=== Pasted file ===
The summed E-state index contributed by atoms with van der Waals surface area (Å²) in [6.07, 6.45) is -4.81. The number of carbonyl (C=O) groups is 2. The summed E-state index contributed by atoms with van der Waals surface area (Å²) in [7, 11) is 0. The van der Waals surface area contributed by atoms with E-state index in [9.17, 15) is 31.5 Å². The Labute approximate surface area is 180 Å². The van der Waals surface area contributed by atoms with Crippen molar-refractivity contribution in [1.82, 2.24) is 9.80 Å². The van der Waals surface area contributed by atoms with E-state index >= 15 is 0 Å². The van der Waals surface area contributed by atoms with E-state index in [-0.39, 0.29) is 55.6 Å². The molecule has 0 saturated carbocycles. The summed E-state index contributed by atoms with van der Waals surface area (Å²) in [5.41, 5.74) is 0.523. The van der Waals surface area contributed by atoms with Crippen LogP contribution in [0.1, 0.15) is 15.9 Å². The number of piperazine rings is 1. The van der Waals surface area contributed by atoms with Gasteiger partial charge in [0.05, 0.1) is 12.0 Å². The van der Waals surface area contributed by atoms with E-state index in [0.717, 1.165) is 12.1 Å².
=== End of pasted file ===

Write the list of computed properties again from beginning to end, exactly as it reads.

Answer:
The summed E-state index contributed by atoms with van der Waals surface area (Å²) in [6.07, 6.45) is -4.81. The number of carbonyl (C=O) groups is 2. The summed E-state index contributed by atoms with van der Waals surface area (Å²) in [7, 11) is 0. The van der Waals surface area contributed by atoms with E-state index in [9.17, 15) is 31.5 Å². The Labute approximate surface area is 180 Å². The van der Waals surface area contributed by atoms with Crippen molar-refractivity contribution in [1.82, 2.24) is 9.80 Å². The van der Waals surface area contributed by atoms with E-state index >= 15 is 0 Å². The van der Waals surface area contributed by atoms with E-state index in [-0.39, 0.29) is 55.6 Å². The molecule has 0 saturated carbocycles. The summed E-state index contributed by atoms with van der Waals surface area (Å²) in [5.41, 5.74) is 0.523. The van der Waals surface area contributed by atoms with Crippen LogP contribution in [0.1, 0.15) is 15.9 Å². The number of piperazine rings is 1. The van der Waals surface area contributed by atoms with Gasteiger partial charge in [0.05, 0.1) is 12.0 Å². The van der Waals surface area contributed by atoms with E-state index in [0.717, 1.165) is 12.1 Å².